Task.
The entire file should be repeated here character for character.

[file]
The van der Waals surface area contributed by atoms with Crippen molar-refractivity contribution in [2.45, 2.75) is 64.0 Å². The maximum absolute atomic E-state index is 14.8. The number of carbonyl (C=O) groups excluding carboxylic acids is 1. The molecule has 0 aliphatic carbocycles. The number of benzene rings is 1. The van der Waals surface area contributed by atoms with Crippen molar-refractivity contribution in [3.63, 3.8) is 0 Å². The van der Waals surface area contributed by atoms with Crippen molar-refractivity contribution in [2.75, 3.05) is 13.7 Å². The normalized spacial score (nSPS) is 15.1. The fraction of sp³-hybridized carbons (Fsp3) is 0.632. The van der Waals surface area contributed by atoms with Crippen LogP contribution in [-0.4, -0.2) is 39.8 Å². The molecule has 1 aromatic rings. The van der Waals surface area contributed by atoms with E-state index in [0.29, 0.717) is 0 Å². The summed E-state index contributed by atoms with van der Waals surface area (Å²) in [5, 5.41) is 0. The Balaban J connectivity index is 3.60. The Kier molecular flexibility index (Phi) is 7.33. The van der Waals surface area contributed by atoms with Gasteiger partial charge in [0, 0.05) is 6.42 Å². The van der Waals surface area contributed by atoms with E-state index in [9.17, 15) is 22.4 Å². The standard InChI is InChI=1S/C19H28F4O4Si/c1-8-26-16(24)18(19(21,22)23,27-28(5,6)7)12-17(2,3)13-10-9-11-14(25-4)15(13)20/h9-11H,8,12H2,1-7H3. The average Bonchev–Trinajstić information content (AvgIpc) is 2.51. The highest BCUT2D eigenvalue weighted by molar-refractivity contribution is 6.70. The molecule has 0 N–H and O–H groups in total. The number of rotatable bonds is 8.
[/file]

The van der Waals surface area contributed by atoms with Crippen molar-refractivity contribution in [2.45, 2.75) is 64.0 Å². The maximum absolute atomic E-state index is 14.8. The number of carbonyl (C=O) groups excluding carboxylic acids is 1. The molecule has 0 aliphatic carbocycles. The number of benzene rings is 1. The van der Waals surface area contributed by atoms with Crippen molar-refractivity contribution in [3.63, 3.8) is 0 Å². The van der Waals surface area contributed by atoms with Crippen molar-refractivity contribution in [2.75, 3.05) is 13.7 Å². The normalized spacial score (nSPS) is 15.1. The fraction of sp³-hybridized carbons (Fsp3) is 0.632. The van der Waals surface area contributed by atoms with Crippen LogP contribution in [-0.4, -0.2) is 39.8 Å². The molecule has 1 aromatic rings. The van der Waals surface area contributed by atoms with E-state index in [0.29, 0.717) is 0 Å². The summed E-state index contributed by atoms with van der Waals surface area (Å²) in [5, 5.41) is 0. The Balaban J connectivity index is 3.60. The Kier molecular flexibility index (Phi) is 7.33. The van der Waals surface area contributed by atoms with Gasteiger partial charge in [0, 0.05) is 6.42 Å². The van der Waals surface area contributed by atoms with E-state index in [9.17, 15) is 22.4 Å². The standard InChI is InChI=1S/C19H28F4O4Si/c1-8-26-16(24)18(19(21,22)23,27-28(5,6)7)12-17(2,3)13-10-9-11-14(25-4)15(13)20/h9-11H,8,12H2,1-7H3. The average Bonchev–Trinajstić information content (AvgIpc) is 2.51. The highest BCUT2D eigenvalue weighted by molar-refractivity contribution is 6.70. The molecule has 0 N–H and O–H groups in total. The number of rotatable bonds is 8.